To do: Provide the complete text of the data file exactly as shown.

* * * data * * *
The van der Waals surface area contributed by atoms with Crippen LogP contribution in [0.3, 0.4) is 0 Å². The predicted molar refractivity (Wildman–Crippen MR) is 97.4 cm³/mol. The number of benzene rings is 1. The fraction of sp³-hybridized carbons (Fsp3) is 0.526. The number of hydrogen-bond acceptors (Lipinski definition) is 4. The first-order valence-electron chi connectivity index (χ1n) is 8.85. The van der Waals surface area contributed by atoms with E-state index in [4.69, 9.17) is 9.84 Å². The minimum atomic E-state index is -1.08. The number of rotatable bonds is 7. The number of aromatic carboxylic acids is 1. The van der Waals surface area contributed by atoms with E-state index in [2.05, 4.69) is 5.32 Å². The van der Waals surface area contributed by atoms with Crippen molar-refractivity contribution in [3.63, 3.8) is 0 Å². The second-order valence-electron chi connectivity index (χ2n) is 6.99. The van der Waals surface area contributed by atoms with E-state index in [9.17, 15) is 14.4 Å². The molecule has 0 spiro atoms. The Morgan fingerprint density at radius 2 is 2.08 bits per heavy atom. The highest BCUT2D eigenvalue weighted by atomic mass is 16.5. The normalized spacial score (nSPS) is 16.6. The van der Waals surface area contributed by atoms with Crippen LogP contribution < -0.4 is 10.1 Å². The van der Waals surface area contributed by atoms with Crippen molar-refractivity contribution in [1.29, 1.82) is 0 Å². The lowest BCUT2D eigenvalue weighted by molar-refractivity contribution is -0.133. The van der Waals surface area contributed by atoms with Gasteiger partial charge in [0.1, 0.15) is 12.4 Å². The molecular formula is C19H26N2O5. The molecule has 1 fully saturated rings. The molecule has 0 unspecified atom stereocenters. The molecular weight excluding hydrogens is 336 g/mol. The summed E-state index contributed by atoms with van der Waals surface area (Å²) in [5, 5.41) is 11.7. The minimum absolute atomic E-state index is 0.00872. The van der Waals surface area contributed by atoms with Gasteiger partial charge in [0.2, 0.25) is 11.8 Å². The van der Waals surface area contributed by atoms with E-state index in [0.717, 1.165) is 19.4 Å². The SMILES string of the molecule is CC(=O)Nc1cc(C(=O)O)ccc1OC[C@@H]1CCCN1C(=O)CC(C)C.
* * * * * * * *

The van der Waals surface area contributed by atoms with Crippen LogP contribution in [0.3, 0.4) is 0 Å². The predicted molar refractivity (Wildman–Crippen MR) is 97.4 cm³/mol. The number of benzene rings is 1. The fraction of sp³-hybridized carbons (Fsp3) is 0.526. The number of hydrogen-bond acceptors (Lipinski definition) is 4. The first-order valence-electron chi connectivity index (χ1n) is 8.85. The van der Waals surface area contributed by atoms with E-state index in [4.69, 9.17) is 9.84 Å². The minimum atomic E-state index is -1.08. The number of rotatable bonds is 7. The number of aromatic carboxylic acids is 1. The van der Waals surface area contributed by atoms with E-state index in [2.05, 4.69) is 5.32 Å². The van der Waals surface area contributed by atoms with Crippen molar-refractivity contribution in [3.63, 3.8) is 0 Å². The second-order valence-electron chi connectivity index (χ2n) is 6.99. The van der Waals surface area contributed by atoms with E-state index in [9.17, 15) is 14.4 Å². The molecule has 0 spiro atoms. The Morgan fingerprint density at radius 2 is 2.08 bits per heavy atom. The highest BCUT2D eigenvalue weighted by atomic mass is 16.5. The normalized spacial score (nSPS) is 16.6. The van der Waals surface area contributed by atoms with Crippen LogP contribution < -0.4 is 10.1 Å². The van der Waals surface area contributed by atoms with Crippen molar-refractivity contribution in [1.29, 1.82) is 0 Å². The lowest BCUT2D eigenvalue weighted by molar-refractivity contribution is -0.133. The van der Waals surface area contributed by atoms with Gasteiger partial charge in [0.1, 0.15) is 12.4 Å². The molecular formula is C19H26N2O5. The molecule has 1 fully saturated rings. The molecule has 0 unspecified atom stereocenters. The molecular weight excluding hydrogens is 336 g/mol. The summed E-state index contributed by atoms with van der Waals surface area (Å²) in [5, 5.41) is 11.7. The minimum absolute atomic E-state index is 0.00872. The van der Waals surface area contributed by atoms with Gasteiger partial charge in [0.2, 0.25) is 11.8 Å². The van der Waals surface area contributed by atoms with E-state index in [0.717, 1.165) is 19.4 Å². The SMILES string of the molecule is CC(=O)Nc1cc(C(=O)O)ccc1OC[C@@H]1CCCN1C(=O)CC(C)C.